Best Buy: Big Beautiful Saints
MS64 $20 Saint Gaudens
Over the past few years, we’ve been fortunate to offer some intriguing groups of $20 Saint-Gaudens double eagles. As many of our readers know, the $20 ‘Saint’ is considered of the most popular, beautiful and desirable United States gold coins.
Every time we’ve acquired some better-date Saints for sale, our clients have purchased our available inventory quickly.
After nearly a year of searching, we’ve put together another interesting group of these big, beautiful gold coins. This offering consists of ‘spread’ coins - items with big jumps in price to the next grade.
These three dates (1908-D No Motto, 1910 and 1910-S) are affordable in MS64, but more than triple in MS65. With coins in the next grade worth $8,500-$9,500, these three dates in MS64 represent outstanding value at under $2,500 per coin.
or email me today
to add these big, beautiful Saints to your portfolio. With only 35 coins, they will not last long.
History and Rarity
Throughout the history of coin collecting, condition has been a critical aspect of the hobby. As with any antiquity or collectible, grade has always been a significant determinant of value and desirability.
The measurement of condition has become more advanced and sophisticated, as has collector and investor interest. Whereas vague adjectives were once used, numismatists eventually adopted exact terms that translated to specific levels of preservation. A term like ‘Very Fine’ once meant anything from well-worn to virtually perfect, depending on the collector or dealer. Towards the mid-20th century, numismatists began to adopt more precise guidelines for verbal terms. A phrase like ‘Very Fine,’ for example, began to have a generally accepted meaning throughout the hobby.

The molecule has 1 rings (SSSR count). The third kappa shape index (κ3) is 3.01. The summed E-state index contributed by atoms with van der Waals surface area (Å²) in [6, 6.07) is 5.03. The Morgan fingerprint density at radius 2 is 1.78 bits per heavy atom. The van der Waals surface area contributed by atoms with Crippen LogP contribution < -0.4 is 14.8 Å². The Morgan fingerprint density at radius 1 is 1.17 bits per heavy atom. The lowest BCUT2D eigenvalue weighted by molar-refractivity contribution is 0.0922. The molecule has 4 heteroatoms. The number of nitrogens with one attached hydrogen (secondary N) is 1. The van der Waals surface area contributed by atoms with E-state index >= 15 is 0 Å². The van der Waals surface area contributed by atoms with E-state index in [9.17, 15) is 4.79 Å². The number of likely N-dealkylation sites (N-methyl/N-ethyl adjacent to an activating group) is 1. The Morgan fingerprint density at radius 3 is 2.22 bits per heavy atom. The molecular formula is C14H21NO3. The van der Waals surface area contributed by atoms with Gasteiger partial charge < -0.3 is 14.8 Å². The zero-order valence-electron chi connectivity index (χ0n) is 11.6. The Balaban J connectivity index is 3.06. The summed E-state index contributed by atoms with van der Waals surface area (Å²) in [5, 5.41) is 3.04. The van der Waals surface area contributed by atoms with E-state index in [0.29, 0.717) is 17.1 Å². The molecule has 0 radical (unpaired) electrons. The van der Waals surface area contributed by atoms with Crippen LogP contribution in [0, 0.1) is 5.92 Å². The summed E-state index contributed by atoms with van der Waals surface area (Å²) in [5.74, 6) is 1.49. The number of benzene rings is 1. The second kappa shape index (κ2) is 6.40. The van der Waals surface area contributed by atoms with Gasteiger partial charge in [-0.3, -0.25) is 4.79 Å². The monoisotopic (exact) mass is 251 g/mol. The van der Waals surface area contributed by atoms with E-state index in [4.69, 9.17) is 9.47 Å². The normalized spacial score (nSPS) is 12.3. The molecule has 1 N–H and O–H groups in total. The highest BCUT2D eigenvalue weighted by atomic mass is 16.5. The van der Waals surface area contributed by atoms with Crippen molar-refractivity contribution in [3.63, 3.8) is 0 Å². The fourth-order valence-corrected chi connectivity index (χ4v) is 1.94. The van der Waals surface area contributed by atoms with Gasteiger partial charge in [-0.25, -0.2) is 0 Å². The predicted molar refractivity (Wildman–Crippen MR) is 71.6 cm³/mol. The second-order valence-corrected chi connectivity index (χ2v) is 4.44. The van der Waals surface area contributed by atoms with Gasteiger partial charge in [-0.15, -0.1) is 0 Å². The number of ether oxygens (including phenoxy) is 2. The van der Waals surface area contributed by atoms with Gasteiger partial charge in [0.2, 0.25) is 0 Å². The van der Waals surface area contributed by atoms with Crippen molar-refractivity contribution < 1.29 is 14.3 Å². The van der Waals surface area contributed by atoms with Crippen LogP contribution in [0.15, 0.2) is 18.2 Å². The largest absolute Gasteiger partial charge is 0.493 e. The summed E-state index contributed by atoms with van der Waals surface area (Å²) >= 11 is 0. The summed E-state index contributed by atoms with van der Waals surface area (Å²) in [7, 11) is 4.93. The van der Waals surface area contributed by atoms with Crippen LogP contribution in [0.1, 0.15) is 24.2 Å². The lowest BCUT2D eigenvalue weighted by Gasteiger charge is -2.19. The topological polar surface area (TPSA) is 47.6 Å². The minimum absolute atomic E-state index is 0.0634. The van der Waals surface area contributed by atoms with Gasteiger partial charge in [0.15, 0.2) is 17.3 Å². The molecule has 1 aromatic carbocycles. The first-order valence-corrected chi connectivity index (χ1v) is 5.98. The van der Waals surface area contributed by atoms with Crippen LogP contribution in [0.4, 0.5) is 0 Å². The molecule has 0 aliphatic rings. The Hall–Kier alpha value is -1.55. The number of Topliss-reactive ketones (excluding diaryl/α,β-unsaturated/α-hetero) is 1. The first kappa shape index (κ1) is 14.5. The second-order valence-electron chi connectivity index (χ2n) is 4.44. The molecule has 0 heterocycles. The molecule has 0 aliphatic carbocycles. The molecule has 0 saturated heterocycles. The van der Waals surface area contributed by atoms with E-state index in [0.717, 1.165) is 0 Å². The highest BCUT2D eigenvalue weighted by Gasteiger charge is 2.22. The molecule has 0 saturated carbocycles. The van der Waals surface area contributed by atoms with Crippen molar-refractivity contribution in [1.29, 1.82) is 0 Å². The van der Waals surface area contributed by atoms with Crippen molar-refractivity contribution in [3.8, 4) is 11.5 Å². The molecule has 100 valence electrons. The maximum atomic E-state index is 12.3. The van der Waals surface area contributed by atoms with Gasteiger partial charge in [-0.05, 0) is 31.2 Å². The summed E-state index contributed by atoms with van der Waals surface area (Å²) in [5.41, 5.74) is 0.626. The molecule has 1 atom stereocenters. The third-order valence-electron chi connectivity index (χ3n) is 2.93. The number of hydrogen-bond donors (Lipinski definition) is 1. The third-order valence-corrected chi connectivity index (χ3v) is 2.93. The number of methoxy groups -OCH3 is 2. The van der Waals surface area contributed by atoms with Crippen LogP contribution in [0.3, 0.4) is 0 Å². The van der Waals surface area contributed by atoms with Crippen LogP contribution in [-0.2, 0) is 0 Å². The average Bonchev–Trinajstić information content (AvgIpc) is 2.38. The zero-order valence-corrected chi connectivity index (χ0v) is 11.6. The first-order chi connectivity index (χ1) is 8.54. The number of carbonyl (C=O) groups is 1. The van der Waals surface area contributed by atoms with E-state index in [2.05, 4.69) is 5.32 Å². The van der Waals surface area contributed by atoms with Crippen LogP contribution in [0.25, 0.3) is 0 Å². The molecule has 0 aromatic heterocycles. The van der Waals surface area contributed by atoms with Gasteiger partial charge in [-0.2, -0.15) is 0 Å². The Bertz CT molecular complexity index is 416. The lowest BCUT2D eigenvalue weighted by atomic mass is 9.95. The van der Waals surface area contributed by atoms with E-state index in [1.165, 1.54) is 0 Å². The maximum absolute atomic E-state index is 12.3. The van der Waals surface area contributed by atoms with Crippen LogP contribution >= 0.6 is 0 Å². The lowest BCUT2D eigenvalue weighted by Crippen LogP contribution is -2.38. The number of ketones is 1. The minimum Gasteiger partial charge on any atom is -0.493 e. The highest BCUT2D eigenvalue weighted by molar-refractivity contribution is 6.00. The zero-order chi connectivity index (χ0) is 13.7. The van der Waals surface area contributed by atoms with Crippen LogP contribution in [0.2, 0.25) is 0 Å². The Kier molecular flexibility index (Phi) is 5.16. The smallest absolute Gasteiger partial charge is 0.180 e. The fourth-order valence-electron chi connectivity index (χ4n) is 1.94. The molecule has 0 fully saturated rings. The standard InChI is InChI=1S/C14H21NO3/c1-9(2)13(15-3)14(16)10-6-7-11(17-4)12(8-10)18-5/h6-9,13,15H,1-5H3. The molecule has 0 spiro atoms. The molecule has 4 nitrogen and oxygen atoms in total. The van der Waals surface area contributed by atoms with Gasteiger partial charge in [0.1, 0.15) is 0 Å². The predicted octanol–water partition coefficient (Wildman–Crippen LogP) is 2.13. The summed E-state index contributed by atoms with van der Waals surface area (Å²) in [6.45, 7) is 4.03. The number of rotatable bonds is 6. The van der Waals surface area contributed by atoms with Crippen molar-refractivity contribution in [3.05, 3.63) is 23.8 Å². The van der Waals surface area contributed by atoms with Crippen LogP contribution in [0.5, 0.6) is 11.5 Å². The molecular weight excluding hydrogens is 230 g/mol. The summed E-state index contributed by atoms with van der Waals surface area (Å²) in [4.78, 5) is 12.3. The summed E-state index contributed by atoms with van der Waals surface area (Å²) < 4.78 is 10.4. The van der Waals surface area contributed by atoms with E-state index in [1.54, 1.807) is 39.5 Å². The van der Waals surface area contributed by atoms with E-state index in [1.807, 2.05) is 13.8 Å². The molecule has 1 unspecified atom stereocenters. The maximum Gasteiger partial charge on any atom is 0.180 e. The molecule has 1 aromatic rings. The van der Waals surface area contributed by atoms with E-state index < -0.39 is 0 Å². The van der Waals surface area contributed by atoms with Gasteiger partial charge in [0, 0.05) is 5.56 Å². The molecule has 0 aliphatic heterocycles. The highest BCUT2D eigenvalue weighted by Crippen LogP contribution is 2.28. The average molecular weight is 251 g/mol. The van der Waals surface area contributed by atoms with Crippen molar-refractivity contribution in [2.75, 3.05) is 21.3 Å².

The concept of grading became even more scientific in the 1970s and 1980s. American collectors began using the Sheldon grading scale, first pioneered by William H. Sheldon for the grading of vintage copper coins. Sheldon used a 1-70 numerical scale and correlated common adjective grades to specific numerical grades.
For instance, ‘Very Fine’ translated to a numerical grade between 20 and 39. Sheldon also reserved numbers 60-70 for Uncirculated or Proof coins that did not display any wear. This numerical scale brought uniformity to the hobby and standardized how grades were communicated.
Third Party Grading and Population Data
Coin grading took a major leap forward with the advent of third-party certification. Professional Coin Grading Service (PCGS) (formed in 1986) and Numismatic Guaranty Corporation (NGC) (formed in 1987) brought an increased level of consistency and trustworthiness to coin grading. They quickly earned the trust of collectors and dealers alike - and they enabled coins to be traded sight-unseen.
PCGS and NGC also performed another crucial function: they maintained exact records of how many coins they had certified at each grade level. This information, known as population data, revealed how scarce certain coins truly were in high grades.
After more than a quarter century of population data, certain coins have emerged as true condition rarities. That is, these are coins that become extremely scarce in higher grades.
One area that emerged was early-date $20 Saint-Gaudens double eagles. Many of the date/mintmark combinations from 1908 through 1913 had surprisingly low survival rates in MS64 and MS65. Whereas later dates in the 1920s were often saved in bank bags or original rolls, these earlier dates entered circulation and were rarely stashed away. Even if a coin survived in Uncirculated condition, it probably became nicked, gouged or otherwise damaged.